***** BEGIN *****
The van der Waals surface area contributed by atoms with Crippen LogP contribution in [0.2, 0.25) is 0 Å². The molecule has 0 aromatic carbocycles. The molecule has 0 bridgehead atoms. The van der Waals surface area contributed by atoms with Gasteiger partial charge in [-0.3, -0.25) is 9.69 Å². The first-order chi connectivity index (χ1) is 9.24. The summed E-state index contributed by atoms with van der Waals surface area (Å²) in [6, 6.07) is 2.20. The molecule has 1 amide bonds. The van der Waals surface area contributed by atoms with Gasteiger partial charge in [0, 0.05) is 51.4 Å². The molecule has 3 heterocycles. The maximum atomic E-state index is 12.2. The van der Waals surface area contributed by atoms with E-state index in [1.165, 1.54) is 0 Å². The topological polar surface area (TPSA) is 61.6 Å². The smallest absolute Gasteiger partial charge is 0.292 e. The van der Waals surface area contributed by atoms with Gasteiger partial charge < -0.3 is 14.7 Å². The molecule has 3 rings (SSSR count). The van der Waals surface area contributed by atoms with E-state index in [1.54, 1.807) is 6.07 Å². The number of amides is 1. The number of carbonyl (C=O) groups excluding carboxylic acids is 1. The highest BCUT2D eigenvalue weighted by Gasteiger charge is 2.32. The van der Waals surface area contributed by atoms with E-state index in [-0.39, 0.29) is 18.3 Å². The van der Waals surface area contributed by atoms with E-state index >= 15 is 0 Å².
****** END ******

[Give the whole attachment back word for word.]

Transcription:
The van der Waals surface area contributed by atoms with Crippen LogP contribution in [0.2, 0.25) is 0 Å². The molecule has 0 aromatic carbocycles. The molecule has 0 bridgehead atoms. The van der Waals surface area contributed by atoms with Gasteiger partial charge in [-0.3, -0.25) is 9.69 Å². The first-order chi connectivity index (χ1) is 9.24. The summed E-state index contributed by atoms with van der Waals surface area (Å²) in [6, 6.07) is 2.20. The molecule has 1 amide bonds. The van der Waals surface area contributed by atoms with Gasteiger partial charge in [0, 0.05) is 51.4 Å². The molecule has 3 heterocycles. The maximum atomic E-state index is 12.2. The van der Waals surface area contributed by atoms with E-state index in [1.165, 1.54) is 0 Å². The topological polar surface area (TPSA) is 61.6 Å². The smallest absolute Gasteiger partial charge is 0.292 e. The van der Waals surface area contributed by atoms with Gasteiger partial charge < -0.3 is 14.7 Å². The molecule has 3 rings (SSSR count). The van der Waals surface area contributed by atoms with E-state index in [1.54, 1.807) is 6.07 Å². The number of amides is 1. The number of carbonyl (C=O) groups excluding carboxylic acids is 1. The highest BCUT2D eigenvalue weighted by Gasteiger charge is 2.32. The van der Waals surface area contributed by atoms with E-state index in [-0.39, 0.29) is 18.3 Å². The van der Waals surface area contributed by atoms with E-state index >= 15 is 0 Å².